In 1948, after the war ended, his mother died in Shanghai; his father, three months later, went to visit his sister, Alice, in Sweden, who had managed to escape there during the war. He stayed with her until 1950. His father then moved to Germany to work on his restitution and died there in 1954. In 1947, Loewenbach moved to America with his first wife, Ruth, whom he married in Shanghai. He lived and worked in New York until Ruth died. Loewenbach married his second wife, Jutta, in 1960, in Berlin, during one of his trips back to Germany.
Until he heard Elie Wiesel speak at a Holocaust Gathering, he did not talk about his experience during the war, nor did he want to talk about them. He did not even want to share the agony of those years with his children. Loewenbach has three children, a daughter by his first wife, Ruth Miriam Becker of Virginia Beach; and two with his second wife, a son Ben Loewenbach, a biomedical engineer, living in Erie, Pa. and a daughter Dr. Gail Loewenbach became the bride of Richard Sobel on May 9 in Summit, N.J.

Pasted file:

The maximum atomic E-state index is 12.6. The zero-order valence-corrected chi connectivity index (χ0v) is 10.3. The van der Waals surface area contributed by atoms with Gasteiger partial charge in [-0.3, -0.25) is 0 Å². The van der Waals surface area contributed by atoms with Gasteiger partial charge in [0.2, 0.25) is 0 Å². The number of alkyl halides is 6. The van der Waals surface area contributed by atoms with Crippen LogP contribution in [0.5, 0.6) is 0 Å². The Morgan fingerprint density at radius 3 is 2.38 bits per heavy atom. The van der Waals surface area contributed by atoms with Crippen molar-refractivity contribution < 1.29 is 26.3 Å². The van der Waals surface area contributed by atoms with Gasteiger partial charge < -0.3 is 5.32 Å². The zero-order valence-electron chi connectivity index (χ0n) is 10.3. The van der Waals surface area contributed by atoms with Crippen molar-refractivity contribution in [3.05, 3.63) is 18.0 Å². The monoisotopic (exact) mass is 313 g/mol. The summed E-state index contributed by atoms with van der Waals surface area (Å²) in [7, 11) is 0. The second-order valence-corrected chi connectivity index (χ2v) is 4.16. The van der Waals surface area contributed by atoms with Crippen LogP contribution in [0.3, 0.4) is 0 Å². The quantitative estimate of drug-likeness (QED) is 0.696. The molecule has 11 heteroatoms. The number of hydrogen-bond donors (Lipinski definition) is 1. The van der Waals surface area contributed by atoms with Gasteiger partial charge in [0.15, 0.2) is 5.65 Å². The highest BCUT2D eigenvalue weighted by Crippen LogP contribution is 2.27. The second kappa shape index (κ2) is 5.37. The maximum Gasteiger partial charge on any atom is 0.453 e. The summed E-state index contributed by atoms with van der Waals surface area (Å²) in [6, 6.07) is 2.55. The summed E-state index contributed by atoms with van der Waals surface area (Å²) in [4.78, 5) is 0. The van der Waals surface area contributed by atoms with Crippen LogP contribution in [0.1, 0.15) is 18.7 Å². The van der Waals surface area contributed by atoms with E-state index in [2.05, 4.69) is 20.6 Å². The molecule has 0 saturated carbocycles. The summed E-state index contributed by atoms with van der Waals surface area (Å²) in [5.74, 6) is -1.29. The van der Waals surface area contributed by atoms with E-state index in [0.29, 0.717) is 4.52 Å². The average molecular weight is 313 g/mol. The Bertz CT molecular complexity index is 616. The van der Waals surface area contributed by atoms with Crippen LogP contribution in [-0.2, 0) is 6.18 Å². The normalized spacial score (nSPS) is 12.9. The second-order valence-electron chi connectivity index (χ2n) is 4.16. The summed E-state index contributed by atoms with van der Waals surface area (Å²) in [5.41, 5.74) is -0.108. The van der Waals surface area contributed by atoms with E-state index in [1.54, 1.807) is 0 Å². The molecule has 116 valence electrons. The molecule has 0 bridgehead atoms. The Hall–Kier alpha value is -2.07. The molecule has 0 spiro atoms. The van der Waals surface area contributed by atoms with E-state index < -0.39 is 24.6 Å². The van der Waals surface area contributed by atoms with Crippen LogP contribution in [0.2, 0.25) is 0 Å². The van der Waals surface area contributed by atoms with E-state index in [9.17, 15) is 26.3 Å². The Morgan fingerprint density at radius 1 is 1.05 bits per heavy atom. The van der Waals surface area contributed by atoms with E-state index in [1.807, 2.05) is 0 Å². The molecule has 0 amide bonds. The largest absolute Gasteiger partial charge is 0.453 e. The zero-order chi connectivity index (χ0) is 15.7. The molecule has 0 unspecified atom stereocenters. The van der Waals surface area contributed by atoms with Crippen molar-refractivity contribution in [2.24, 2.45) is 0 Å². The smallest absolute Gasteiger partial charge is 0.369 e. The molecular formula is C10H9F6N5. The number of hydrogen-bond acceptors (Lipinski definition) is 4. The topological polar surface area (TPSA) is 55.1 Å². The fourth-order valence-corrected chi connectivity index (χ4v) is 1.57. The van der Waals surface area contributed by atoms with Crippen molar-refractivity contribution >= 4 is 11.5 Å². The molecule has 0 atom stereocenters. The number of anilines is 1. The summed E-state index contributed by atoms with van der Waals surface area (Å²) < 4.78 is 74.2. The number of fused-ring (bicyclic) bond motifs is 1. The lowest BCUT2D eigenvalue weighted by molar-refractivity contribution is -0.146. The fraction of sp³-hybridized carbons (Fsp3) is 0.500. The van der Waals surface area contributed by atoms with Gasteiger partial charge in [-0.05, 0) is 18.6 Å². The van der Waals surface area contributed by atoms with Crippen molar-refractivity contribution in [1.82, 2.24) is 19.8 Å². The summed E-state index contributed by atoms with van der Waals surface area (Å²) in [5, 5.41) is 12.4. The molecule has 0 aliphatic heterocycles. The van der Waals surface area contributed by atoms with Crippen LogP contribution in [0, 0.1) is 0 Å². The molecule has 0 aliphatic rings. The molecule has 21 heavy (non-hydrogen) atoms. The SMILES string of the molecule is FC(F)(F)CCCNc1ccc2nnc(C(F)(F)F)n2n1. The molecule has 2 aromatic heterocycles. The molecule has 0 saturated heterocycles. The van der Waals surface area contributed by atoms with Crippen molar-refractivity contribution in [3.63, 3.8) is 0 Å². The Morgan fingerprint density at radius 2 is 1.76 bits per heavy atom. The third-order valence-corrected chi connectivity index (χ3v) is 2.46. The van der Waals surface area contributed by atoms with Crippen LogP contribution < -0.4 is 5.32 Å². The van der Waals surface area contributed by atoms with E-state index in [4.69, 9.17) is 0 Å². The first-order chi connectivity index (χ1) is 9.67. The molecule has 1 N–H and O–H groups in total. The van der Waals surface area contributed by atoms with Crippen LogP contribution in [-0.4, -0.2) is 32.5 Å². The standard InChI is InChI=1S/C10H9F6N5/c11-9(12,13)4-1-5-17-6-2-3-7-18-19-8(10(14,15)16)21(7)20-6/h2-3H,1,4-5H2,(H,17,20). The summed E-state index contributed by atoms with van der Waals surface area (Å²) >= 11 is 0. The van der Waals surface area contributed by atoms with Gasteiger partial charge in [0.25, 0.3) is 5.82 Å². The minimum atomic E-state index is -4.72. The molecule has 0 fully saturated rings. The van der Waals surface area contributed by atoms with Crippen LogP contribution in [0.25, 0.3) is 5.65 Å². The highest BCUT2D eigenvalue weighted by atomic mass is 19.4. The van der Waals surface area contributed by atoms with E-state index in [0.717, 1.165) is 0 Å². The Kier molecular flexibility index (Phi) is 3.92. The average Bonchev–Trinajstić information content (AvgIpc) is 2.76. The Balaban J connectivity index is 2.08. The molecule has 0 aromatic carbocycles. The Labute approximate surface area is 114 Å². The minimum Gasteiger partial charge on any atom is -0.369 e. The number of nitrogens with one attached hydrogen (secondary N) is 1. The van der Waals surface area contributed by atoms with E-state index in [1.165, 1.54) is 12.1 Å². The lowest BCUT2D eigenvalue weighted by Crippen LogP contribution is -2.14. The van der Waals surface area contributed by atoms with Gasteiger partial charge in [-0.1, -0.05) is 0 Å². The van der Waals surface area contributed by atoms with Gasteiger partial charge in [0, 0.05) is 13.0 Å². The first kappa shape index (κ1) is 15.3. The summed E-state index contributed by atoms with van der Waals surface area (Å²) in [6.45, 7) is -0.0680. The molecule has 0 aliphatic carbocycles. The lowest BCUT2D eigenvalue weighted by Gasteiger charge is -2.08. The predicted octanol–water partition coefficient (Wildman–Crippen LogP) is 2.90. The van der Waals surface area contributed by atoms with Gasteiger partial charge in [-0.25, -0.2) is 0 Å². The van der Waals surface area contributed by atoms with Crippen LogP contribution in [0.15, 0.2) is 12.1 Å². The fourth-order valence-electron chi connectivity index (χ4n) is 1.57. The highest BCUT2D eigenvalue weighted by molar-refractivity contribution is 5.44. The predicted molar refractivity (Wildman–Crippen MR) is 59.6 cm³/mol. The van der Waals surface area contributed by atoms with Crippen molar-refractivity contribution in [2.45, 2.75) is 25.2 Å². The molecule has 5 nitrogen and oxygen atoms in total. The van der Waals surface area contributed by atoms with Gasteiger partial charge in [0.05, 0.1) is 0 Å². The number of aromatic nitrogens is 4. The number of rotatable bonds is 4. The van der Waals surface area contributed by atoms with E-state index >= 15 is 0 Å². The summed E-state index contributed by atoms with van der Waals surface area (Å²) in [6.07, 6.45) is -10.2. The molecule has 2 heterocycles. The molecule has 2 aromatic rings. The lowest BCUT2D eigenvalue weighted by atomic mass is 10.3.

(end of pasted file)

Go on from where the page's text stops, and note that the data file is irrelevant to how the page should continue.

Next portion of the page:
Today, Hanns feels it is imperative for those who witnessed the Holocaust to speak up and tell their story. This is especially important in the light that there are those who deny the Holocaust ever happened, that six million Jews perished.
"The six million should not be forgotten...I feel I must speak for those who cannot speak for themselves."
Hanns Loewenbach passed away at age 96 in January, 2012. The world is a better place for the life he so courageously lived, and a those who knew and loved him feel his loss.